Rebuilding his home has been a struggle, and getting federal aid for it nearly impossible — FEMA denied his application and tens of thousands more on the island, hit by the devastating storm one year ago.
Families across the island are still reeling from the nearly 3,000 deaths, more than 200,000 people who left and the roughly $90 billion in damages.
Dogged by questions about local and federal response, Puerto Rico's crippling debt and more, the recovery feels like unfinished business, despite opportunities for much-needed innovation in areas like energy and urban planning.
Get More at NBC News
Florence — which was once a hurricane and now is a tropical depression — is being blamed for at least 32 deaths in the Carolinas and Virginia. Twenty-five were in North Carolina. Officials in those states are still worried about what's to come, because it's still raining and rivers are swelling. Several of the people who died in recent days were swept up in stormwaters. Three small children have been killed, two from falling trees.
Here's a look at Florence's victims:
Alex Brandon/AP, File
Just months after the publication of James Comey's "A Higher Loyalty," another former FBI official will take on President Donald Trump.
Andrew McCabe, the former FBI deputy director ousted this year amid repeated attacks from Trump and a critical Justice Department report, has a book deal. St. Martin's Press announced Tuesday that "The Threat: How the FBI Protects America in the Age of Terror and Trump" will come out Dec. 4.
St. Martin's is calling the book a candid account of his career and defense of the FBI's independence. According to the publisher, McCabe will describe "a series of troubling, contradictory, and often bizarre conversations" with Trump and other high officials.
Pyongyang Press Corps Pool via AP
South Korean President Moon Jae-in arrived in North Korea on Tuesday for his third and possibly most challenging summit yet with leader Kim Jong Un in which he hopes to break an impasse in talks with the United States over the North's denuclearization and breathe energy into his own efforts to expand and improve relations between the Koreas.
In what are by now familiar images of the two Korean leaders hugging and exchanging warm smiles, Kim greeted Moon at Pyongyang's airport. They have met twice this year at the border village of Panmunjom, but Moon's visit is the first by a South Korean leader to the North Korean capital in 11 years.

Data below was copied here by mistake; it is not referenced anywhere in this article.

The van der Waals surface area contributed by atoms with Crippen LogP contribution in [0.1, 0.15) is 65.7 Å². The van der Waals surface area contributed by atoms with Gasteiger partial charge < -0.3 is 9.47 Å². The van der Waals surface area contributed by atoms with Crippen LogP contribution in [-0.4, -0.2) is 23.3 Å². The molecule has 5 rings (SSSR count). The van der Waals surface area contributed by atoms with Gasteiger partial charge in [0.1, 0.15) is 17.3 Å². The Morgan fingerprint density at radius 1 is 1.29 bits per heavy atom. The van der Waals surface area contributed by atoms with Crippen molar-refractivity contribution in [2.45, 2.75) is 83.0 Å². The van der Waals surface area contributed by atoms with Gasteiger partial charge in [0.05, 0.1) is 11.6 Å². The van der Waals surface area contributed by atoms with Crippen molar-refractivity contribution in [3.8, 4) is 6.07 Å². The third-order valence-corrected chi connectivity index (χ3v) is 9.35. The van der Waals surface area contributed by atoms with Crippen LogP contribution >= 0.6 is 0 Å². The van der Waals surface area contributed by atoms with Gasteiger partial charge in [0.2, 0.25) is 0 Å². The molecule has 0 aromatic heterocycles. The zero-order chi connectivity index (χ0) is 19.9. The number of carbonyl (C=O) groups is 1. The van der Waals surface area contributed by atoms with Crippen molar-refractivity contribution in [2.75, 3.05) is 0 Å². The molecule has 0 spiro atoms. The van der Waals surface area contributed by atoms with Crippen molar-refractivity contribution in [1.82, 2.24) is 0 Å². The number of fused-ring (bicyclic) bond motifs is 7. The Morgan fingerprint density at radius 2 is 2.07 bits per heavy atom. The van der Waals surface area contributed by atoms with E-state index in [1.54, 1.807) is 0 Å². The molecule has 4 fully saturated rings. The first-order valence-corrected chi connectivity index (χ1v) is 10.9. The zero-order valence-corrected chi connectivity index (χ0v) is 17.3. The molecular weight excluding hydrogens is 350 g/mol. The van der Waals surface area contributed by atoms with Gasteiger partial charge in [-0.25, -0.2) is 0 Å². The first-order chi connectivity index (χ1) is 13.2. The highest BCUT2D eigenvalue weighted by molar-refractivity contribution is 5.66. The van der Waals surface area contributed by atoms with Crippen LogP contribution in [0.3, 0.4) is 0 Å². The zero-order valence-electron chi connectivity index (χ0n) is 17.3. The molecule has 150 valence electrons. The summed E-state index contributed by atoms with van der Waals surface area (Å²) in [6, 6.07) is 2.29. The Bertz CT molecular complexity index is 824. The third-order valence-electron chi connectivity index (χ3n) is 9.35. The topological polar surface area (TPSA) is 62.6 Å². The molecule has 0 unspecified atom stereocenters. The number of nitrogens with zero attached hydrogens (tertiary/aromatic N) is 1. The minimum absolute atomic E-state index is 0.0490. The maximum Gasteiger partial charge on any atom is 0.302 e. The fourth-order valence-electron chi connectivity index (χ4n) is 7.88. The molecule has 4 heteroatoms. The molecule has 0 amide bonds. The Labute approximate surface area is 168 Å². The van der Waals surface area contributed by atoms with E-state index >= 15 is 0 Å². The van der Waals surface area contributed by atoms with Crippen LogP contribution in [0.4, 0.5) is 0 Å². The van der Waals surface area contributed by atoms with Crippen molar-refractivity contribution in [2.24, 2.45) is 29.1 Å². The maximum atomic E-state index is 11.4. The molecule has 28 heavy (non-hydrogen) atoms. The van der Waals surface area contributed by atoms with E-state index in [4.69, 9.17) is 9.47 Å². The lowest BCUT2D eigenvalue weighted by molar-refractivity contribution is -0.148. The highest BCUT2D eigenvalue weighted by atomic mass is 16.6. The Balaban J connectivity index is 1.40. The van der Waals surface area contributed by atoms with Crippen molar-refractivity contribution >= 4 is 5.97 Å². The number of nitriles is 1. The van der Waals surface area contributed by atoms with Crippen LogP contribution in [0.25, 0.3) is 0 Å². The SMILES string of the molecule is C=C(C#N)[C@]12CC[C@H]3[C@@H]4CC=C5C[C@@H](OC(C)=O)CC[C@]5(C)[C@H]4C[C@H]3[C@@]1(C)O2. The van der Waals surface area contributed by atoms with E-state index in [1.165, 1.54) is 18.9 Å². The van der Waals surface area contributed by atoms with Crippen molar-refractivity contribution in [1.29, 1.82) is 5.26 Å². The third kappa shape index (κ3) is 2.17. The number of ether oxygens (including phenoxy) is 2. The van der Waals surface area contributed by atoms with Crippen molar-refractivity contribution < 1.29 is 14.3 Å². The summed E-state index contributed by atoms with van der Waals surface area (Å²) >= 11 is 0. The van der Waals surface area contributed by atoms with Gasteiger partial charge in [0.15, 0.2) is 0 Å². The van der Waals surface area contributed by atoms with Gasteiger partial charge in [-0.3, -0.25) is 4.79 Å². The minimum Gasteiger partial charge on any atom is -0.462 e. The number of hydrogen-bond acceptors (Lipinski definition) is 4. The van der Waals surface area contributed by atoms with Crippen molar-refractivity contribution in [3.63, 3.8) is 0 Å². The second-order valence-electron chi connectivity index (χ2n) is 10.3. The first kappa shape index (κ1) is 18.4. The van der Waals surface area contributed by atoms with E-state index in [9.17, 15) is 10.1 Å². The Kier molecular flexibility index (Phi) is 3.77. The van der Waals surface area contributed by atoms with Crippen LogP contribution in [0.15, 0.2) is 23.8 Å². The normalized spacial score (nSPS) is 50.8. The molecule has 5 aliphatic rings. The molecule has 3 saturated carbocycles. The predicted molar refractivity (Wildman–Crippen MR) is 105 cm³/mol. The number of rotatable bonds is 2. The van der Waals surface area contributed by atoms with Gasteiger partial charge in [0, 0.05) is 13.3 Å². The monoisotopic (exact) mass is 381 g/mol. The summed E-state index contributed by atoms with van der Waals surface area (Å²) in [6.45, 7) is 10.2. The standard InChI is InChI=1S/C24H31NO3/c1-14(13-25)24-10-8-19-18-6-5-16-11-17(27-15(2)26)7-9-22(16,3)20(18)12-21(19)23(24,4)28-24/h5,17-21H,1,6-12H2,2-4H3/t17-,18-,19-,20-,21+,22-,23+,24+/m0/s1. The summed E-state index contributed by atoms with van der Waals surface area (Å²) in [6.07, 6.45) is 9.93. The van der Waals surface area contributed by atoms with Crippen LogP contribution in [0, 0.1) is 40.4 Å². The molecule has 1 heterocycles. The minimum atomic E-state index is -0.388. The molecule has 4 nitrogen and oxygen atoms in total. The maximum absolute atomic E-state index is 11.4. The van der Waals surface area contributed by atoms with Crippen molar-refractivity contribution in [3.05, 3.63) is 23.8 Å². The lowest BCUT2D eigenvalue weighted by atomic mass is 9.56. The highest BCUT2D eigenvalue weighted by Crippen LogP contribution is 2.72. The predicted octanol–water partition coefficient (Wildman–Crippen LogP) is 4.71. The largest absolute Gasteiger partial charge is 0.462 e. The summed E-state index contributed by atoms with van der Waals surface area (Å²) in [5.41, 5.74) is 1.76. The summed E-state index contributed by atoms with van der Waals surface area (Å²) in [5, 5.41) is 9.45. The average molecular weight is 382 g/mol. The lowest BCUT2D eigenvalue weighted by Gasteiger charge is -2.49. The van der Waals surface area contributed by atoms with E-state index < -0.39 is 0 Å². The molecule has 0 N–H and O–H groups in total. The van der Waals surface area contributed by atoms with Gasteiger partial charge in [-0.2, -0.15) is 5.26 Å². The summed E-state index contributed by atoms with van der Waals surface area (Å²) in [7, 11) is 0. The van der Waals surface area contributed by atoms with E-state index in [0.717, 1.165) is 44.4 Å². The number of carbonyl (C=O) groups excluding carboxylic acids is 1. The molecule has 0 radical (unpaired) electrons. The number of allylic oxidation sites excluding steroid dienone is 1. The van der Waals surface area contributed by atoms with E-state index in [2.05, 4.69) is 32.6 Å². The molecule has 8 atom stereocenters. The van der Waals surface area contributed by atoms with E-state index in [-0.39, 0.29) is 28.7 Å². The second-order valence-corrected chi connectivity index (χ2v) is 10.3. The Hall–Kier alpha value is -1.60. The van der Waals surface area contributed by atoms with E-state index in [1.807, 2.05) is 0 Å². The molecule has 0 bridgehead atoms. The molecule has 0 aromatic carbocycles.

Traveling with Moon are business tycoons including Samsung scion Lee Jae-yong, underscoring Moon's hopes to expand cross-border business projects. Currently, all major joint projects between the Koreas are stalled because of U.S.-led sanctions.
Nikita Shchyukin/AFP/Getty Images, File
A Russian military aircraft was shot down over the Mediterranean Sea by Syrian anti-aircraft batteries on Monday night, but Russia accused Israel of "hostile behavior" in the incident and threatened retaliation, NBC News reported.
While a spokesman for President Vladimir Putin stopped short of blaming Israel, Russia's Defense Ministry said Israeli F-16 jets used the Russian Il-20 reconnaissance aircraft as a shield and 15 servicemen died when that aircraft was shot down, Russian news agency TASS reported.
Israel's military offered condolences over the Russians who died but said Syria should be held responsible.
Russia is allies with both countries and has been working to improve ties with Israel as Israel seeks Russia's help pushing back on Iran in Syria.
Get More at NBC News
Remnants of what was once Hurricane Florence are still causing problems along the East Coast. One person was killed and another injured during a tornado in Chesterfield County, VA.
President Donald Trump on Monday declassified a trove of documents related to the early days of the FBI's Russia investigation, including a portion of a secret surveillance warrant application and former FBI Director James Comey's text messages.
Trump made the extraordinary move in response to calls from his allies in Congress who say they believe the Russia investigation was tainted by anti-Trump bias within the ranks of the FBI and Justice Department. It also came as Trump continued his efforts to undermine special counsel Robert Mueller's probe in the wake of the guilty plea of his former campaign chairman, Paul Manafort, and amid the ongoing grand jury investigation into a longtime associate, Roger Stone.